At a joint meeting Monday, the Albemarle County Board of Supervisors and the county School Board continued their discussion of policy changes that would allow the county to develop school and community facilities through public-private partnerships.
“As we evolve this community, as we entertain economic development, as we encounter more complex projects, [public-private partnerships] really begin to make sense,” said Bill Letteri, the county’s chief finance officer. “Adopting guidelines that set us up to entertain these things, without a commitment, seems to be a prudent way forward.”
Virginia’s Public-Private Education and Infrastructure Act enables the state and local governments to authorize private entities to develop or operate qualifying projects with public funding. It allows projects to be delivered in a “design-build” form that bundles both design and construction into one procurement and contract.
In a traditional “design-bid-build” procurement process, a public entity first engages a design firm to produce construction drawings and technical specifications for a project. After that, the public entity accepts contractors’ bids to build the project for a guaranteed price.
“As you get into these projects, sometimes fingers are pointed — that the design wasn’t right, that the contractor missed this or that,” Letteri said.
Under the PPEA, private developers must submit detailed proposals for projects, with or without a formal solicitation from a government entity.
Letteri said being open to the possibility of unsolicited proposals would invite “creative new ideas and innovation that can come from different design teams.”
Supervisor Ned Gallaway said the county would have to reserve some funding for attractive unsolicited proposals.
“If you have 10 projects planned, … and the 11th one comes in [as a proposal] that everyone thinks is a good idea, how do you fund it?” Gallaway said. “We have to prepare for that kind of scenario.”
The government involved in a PPEA project must provide a public comment period of at least 30 days before entering an agreement. After receiving an unsolicited proposal, the government entity must accept competing proposals for at least 45 days after the original submittal.
Letteri said localities should always be clear about their goals for PPEA projects and how much they are willing to spend. He said it also is important to remember private-sector partners will expect to profit from the arrangement.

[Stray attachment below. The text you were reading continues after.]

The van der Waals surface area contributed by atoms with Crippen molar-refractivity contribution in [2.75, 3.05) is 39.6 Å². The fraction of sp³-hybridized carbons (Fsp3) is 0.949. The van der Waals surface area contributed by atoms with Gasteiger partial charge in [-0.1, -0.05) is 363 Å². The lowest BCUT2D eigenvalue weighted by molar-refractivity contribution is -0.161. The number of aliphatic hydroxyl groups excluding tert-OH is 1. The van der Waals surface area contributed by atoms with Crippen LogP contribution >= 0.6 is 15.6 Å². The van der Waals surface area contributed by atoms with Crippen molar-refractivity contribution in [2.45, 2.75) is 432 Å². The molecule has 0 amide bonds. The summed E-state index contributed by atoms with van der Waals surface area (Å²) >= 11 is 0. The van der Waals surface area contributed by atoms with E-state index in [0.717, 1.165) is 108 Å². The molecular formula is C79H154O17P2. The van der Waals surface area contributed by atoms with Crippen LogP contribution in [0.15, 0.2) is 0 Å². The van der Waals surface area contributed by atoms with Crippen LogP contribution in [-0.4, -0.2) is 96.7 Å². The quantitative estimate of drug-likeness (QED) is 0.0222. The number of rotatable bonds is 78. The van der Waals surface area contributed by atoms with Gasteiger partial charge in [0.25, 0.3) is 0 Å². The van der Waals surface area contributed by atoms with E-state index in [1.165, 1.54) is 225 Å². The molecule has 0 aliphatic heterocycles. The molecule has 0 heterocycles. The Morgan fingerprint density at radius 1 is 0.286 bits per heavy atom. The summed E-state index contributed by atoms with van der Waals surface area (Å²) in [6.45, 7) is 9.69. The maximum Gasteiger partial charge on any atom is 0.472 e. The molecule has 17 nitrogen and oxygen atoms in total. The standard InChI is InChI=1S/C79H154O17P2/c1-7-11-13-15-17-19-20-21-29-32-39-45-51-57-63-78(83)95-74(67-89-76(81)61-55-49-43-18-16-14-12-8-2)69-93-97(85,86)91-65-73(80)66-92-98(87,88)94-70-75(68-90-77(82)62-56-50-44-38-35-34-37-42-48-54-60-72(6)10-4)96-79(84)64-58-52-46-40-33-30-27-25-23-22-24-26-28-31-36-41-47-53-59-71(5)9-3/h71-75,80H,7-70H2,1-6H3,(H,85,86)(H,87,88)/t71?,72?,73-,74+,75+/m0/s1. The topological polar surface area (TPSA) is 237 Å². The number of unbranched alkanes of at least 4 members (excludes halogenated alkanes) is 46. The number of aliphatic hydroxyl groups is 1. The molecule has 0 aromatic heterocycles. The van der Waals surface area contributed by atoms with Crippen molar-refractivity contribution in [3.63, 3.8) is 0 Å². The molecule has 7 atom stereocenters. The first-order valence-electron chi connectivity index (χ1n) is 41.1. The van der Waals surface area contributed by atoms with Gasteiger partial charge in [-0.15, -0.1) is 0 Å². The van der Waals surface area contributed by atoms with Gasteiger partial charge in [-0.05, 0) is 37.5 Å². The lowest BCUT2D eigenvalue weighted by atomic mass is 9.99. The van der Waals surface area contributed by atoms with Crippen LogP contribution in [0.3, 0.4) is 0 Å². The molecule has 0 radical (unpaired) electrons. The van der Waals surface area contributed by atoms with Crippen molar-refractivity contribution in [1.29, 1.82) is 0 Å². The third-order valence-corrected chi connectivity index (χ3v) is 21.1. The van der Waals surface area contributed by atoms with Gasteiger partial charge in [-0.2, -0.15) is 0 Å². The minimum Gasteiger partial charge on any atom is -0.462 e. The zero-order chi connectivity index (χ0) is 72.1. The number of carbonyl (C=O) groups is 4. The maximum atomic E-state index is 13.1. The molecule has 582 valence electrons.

“Transparency also is an issue,” Letteri said. “If you have too many closed-door discussions, people will be suspicious of the program or shift their support.”
In order to pursue PPEA projects, local governments and school divisions must adopt their own ordinances with guidelines for public-private partnerships and unsolicited proposals.
Letteri said at least 100 PPEA projects have been completed or are underway statewide. Numerous localities have entered public-private partnerships for school projects, including Stafford and Chesterfield counties and the city of Falls Church.
Roger Johnson, Albemarle’s economic development director, said that some of Albemarle’s land-use plans could be realized through public-private partnerships that allow schools to be built as part of mixed-use developments.
“If the land can have some private uses, it can prevent future sprawl and increase tax revenue,” he said.
Gallaway said Albemarle’s future school buildings could be well-suited for mixed-use developments.
County schools recently leased space in the Seminole Place industrial facility for its new high school student center, Albemarle Tech. The division plans to eventually construct multiple satellite centers devoted to project-based learning and work experiences for high school students.
“We are starting to reconceive what school spaces are,” Gallaway said.
The School Board’s five-year capital improvement program request includes $35.1 million for a 600-student high school center that would open for the 2021-22 school year.
Johnson said it usually takes 4½ to 6 years to see a complex PPEA project to completion, depending on whether the locality owns the project site.
Rosalyn Schmitt, the school division’s chief operating officer, did not recommend pursuing a public-private partnership for the first planned high school center. The school system already has issued a request for proposals to design the center.
“We have too many kids at Albemarle High School,” School Board Chairwoman Kate Acuff said. “If we talk about 55 months, it starts getting quite hairy.”
The School Board members and supervisors briefly discussed the idea of building school facilities in the opportunity zones created by the Republican tax overhaul in 2017.
The opportunity zones and funds allow investors to receive tax benefits on currently unrealized capital gains by investing those gains in specific economically-depressed census tracts.
“If someone wishes to invest in that area with capital gains funds, they can do so and not pay capital gains taxes for 10 years,” Johnson said.
Two opportunity zones are located in Albemarle: one around Fifth Street Extended south of Charlottesville and another in the semicircle created by Hydraulic Road and Rio Road on the western side of U.S. 29.
Supervisor Diantha McKeel recommended adopting a local ordinance for the PPEA by the end of the year. She said this would at least make it possible for the county to receive unsolicited proposals for the first high school center.
“It’s a good thing to try for,” McKeel said. “I think that’s where the opportunity zone plays in.”
The School Board is scheduled to give early input on its budget for the next fiscal year at its regular meeting on Thursday.